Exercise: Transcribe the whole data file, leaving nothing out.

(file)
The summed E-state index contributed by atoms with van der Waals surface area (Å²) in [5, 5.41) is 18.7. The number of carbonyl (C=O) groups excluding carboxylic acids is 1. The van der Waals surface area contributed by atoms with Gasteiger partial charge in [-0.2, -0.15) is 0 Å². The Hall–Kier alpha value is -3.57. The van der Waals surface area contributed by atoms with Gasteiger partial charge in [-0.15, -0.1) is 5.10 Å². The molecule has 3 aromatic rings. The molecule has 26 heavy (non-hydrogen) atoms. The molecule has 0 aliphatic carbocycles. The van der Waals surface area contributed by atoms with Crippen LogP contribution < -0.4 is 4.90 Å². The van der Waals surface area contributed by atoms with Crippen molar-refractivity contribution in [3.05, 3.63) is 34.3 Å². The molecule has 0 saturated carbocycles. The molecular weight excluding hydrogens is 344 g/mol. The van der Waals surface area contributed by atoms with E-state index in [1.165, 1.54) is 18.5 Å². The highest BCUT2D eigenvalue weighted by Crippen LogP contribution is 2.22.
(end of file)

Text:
The summed E-state index contributed by atoms with van der Waals surface area (Å²) in [5, 5.41) is 18.7. The number of carbonyl (C=O) groups excluding carboxylic acids is 1. The van der Waals surface area contributed by atoms with Gasteiger partial charge in [-0.2, -0.15) is 0 Å². The Hall–Kier alpha value is -3.57. The van der Waals surface area contributed by atoms with Gasteiger partial charge in [-0.15, -0.1) is 5.10 Å². The molecule has 3 aromatic rings. The molecule has 26 heavy (non-hydrogen) atoms. The molecule has 0 aliphatic carbocycles. The van der Waals surface area contributed by atoms with Crippen LogP contribution < -0.4 is 4.90 Å². The van der Waals surface area contributed by atoms with Crippen molar-refractivity contribution in [3.05, 3.63) is 34.3 Å². The molecule has 0 saturated carbocycles. The molecular weight excluding hydrogens is 344 g/mol. The van der Waals surface area contributed by atoms with E-state index in [1.165, 1.54) is 18.5 Å². The highest BCUT2D eigenvalue weighted by Crippen LogP contribution is 2.22.